Chapter

Introduction: Weather and Enlightenment

in British Weather and the Climate of Enlightenment

Published by University of Chicago Press

Published in print July 2007 | ISBN: 9780226302058
Published online March 2013 | e-ISBN: 9780226302065 | DOI: http://dx.doi.org/10.7208/chicago/9780226302065.003.0001
Introduction: Weather and Enlightenment

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The Worcestershire diarist and the Quaker meteorologist were among many British men and women who pioneered the study of weather in the age of Enlightenment. As they came to think of themselves as an enlightened people, the British developed a sense of what their homeland owed to its weather. This book looks back to the age when the British first began to formulate ideas about their national climate based on accumulated records of the weather. It also connects the activities of the weather observers with the debates about climate and civilization that have been seen as characteristic of the Enlightenment era. Additionally, it examines how experiences and understandings of the weather reflected cultural change in the eighteenth century. Eighteenth-century ideas about weather and climate expressed a realization that human life remains thoroughly interwoven with the natural environment, notwithstanding the progress of civilization and enlightenment.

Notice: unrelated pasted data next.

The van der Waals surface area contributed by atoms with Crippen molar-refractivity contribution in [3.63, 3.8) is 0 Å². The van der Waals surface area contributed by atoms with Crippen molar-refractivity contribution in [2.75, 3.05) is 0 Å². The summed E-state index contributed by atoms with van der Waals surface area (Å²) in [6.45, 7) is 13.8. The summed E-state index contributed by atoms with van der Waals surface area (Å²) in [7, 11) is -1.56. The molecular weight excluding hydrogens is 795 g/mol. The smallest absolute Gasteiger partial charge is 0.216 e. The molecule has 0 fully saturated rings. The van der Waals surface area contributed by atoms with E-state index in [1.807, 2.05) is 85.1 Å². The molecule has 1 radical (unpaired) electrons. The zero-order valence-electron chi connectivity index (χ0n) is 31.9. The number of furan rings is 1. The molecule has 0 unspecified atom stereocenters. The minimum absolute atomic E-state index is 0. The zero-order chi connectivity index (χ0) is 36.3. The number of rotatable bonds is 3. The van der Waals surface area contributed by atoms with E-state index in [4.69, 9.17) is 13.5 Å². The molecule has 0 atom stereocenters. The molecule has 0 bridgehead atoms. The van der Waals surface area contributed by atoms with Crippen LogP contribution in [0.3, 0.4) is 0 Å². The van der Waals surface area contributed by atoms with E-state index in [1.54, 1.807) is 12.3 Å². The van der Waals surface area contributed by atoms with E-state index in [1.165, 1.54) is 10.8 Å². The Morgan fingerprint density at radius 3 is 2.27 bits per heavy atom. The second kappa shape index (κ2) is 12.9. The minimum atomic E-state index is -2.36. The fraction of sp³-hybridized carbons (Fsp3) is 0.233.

Keywords: weather; Enlightenment; British; national climate; civilization; cultural change; human life; natural environment

Chapter.  4912 words. 

Subjects: History of Science and Technology

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